Students share their struggles and give advice on the much dreaded, junior year of college.
Graphic by: Rebekah Rutledge
Junior year is claimed to be the most difficult year of college. It’s the “not quite there, but almost” year. Junior year is a tease. Right this minute students sit in dorms and apartments across St. Louis, wrapping up their junior years, suffering from early-onset senioritis, wanderlust and complete apathy for anything school related. Just know that you are not alone if you are spending countless hours procrastinating homework with Netflix and DubSmash binges. Here is what juniors and seniors at MBU have to say about the reality of junior-itis, a completely unscientific, but all-too-real affliction.
JUNIORS: How they are struggling
Katie Switzer, St. Louis
“We find ourselves ready to be done with school because we are ‘oh so close.’ I have a hard time being able to do all my studying knowing that summer is so close. Just tell myself that it’s all worth it in the end and to buckle down and do it!”
Brittni Brandwein, Warrenton, Mo.
“I do consider this to be true. Mainly because you’re so so close to being done, and you still have your senior year to finish, so mentally you are drained in the thoughts that you’ve been in school already for six semesters and you only have two more left but you know they’re going to be the most difficult which then causes you to not want to even come back to school.”
Grant Gluesenkamp, St. Louis
“Classroom-wise you start taking classes that are for the type of degree that you are in, then the workload from those classes is much more difficult. Unlike when I was an underclassman when I was only taking gen ed type of classes the class work was much easier”
Chad Otec, Crystal City, Mo.
“Not for me because I have many things motivating me to get good grades. I want to pull my GPA up, I am captain of the soccer team so I can’t slack in the classroom, and I’m getting more mature so skipping class and not doing homework isn’t cool to me anymore.”
Chris Rowland, St. Louis
“Currently I am struggling with trying to figure out the best time to start testing for police departments because of the very specific and limited testing windows. I am hoping to have this figured out next year, which is why I think junior year has been the most difficult year so far.”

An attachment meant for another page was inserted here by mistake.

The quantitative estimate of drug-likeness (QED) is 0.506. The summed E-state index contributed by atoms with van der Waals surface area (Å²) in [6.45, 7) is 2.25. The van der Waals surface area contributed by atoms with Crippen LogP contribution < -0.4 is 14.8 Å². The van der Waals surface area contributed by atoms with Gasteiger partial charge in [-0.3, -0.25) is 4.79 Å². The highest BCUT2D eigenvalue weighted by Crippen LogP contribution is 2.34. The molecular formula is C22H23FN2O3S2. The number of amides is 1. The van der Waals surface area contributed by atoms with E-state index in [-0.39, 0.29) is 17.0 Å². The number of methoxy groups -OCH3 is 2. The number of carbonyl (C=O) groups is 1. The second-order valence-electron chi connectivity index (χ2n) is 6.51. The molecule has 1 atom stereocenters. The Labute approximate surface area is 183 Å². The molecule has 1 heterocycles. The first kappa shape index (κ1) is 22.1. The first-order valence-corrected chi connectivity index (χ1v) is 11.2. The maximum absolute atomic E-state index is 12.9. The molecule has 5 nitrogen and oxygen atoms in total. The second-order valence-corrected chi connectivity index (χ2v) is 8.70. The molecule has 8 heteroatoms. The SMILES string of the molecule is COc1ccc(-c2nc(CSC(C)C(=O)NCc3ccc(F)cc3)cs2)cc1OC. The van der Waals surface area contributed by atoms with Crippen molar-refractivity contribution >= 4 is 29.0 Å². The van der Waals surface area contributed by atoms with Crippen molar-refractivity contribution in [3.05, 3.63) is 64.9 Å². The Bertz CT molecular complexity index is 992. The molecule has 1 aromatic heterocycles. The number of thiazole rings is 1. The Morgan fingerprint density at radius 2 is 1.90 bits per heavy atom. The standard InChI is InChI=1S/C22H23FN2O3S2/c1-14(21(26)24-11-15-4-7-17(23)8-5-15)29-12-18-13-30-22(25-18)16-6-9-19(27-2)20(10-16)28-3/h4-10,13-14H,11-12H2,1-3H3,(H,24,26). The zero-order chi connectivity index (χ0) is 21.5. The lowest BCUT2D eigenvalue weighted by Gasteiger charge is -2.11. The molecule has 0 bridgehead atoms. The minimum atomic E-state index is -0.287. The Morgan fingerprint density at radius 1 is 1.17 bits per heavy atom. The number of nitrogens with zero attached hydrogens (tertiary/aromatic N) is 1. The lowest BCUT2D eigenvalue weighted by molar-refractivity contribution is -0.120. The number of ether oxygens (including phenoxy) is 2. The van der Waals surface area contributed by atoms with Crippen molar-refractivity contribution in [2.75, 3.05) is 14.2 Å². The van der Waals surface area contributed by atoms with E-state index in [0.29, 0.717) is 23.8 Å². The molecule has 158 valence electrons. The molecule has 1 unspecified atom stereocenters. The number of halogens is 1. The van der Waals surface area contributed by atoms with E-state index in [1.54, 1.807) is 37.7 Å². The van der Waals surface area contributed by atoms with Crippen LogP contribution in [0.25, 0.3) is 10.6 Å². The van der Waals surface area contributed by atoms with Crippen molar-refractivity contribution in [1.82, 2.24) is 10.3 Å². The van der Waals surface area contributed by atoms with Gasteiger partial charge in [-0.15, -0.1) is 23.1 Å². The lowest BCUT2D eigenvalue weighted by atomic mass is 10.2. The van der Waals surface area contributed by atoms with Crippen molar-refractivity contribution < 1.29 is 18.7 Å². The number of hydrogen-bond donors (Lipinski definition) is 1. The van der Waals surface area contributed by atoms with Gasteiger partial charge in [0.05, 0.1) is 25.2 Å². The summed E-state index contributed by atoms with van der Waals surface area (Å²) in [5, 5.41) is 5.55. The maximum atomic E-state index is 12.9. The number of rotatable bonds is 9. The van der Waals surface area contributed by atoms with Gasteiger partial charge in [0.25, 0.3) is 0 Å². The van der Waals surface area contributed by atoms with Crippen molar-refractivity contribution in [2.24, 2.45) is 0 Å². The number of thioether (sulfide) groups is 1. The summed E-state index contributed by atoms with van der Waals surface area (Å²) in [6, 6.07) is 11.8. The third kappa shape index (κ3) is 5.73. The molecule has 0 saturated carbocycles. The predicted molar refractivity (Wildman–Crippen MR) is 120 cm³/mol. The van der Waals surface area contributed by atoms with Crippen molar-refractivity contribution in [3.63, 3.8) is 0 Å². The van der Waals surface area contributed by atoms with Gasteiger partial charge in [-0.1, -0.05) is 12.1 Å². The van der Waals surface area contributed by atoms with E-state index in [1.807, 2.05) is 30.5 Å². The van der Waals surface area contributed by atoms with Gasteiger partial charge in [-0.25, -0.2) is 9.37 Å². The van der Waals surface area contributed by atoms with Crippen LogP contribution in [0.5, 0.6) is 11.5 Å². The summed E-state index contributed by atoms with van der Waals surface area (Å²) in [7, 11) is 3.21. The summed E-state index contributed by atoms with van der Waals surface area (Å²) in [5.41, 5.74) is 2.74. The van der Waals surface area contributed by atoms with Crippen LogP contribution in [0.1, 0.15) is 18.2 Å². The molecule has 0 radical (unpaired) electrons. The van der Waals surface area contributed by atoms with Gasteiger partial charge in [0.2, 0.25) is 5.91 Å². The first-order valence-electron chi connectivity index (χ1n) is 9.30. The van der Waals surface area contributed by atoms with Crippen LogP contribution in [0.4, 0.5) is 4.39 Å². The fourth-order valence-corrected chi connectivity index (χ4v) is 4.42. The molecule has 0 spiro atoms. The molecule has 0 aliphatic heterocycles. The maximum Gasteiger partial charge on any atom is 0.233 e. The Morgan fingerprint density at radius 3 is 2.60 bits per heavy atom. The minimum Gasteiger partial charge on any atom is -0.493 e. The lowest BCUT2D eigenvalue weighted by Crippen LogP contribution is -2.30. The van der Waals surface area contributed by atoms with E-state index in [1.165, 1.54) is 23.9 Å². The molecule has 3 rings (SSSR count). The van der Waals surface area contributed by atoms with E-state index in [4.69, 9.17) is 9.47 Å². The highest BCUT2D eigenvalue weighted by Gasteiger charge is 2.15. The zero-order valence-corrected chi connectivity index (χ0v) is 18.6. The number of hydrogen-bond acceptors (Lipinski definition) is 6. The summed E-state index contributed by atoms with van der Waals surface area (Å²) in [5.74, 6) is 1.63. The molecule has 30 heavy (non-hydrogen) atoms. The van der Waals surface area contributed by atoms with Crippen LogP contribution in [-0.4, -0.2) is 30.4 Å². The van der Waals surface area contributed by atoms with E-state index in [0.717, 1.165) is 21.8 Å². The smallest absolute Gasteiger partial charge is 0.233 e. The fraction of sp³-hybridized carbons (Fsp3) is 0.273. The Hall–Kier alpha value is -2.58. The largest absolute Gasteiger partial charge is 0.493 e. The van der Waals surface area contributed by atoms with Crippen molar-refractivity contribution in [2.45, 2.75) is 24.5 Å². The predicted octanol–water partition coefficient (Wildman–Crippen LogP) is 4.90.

SENIORS: How they survived
Bethany Chambers, St. Louis
“It’s the first time taking upper level courses and lack of motivation. Encouragement from upperclassmen and making small goals helped.”
Alen Palislamovic, Bosnia
“My friends and teammates were really helpful in motivating me through my junior year. Having small class sizes also allows professors to give students more attention and help, don’t forget to use this.”
Ryan Krupp, St. Louis
“I think the hardest part … is knowing that you’re approaching the end. Something that’s commonly undervalued is the relentless attitude that is needed to become successful in any given task. I think that’s what got me through my junior year, knowing that I had to be relentlessly conscious about the work I was doing and managing extra-curricular activities. Dealing with the stress and motivation issues became easier once I started tackling tasks one at a time and surrounded myself with supportive individuals. My advice to juniors who are struggling right now would be to make proactive changes to help gain control of their situation. … Seek advice from your closest, most supportive friends on getting through the semester.”
Justin Hannel, Austin
“Nose to the grindstone. I just kept trying to do better. Time management is really important and having someone to hold you accountable.”
Jerica Drago, Fort Collins, Colo.
“Last year I was able to get through school by getting involved in off-campus activities, such as yoga, that focus on cultivating my personal maturity instead of just my academic maturity. That has carried over into this year. I continue to practice yoga this year as well and I really feel that it has helped me with focus, endurance and self-esteem. Making sure that I had strong mental health has definitely contributed to better results in the classroom.”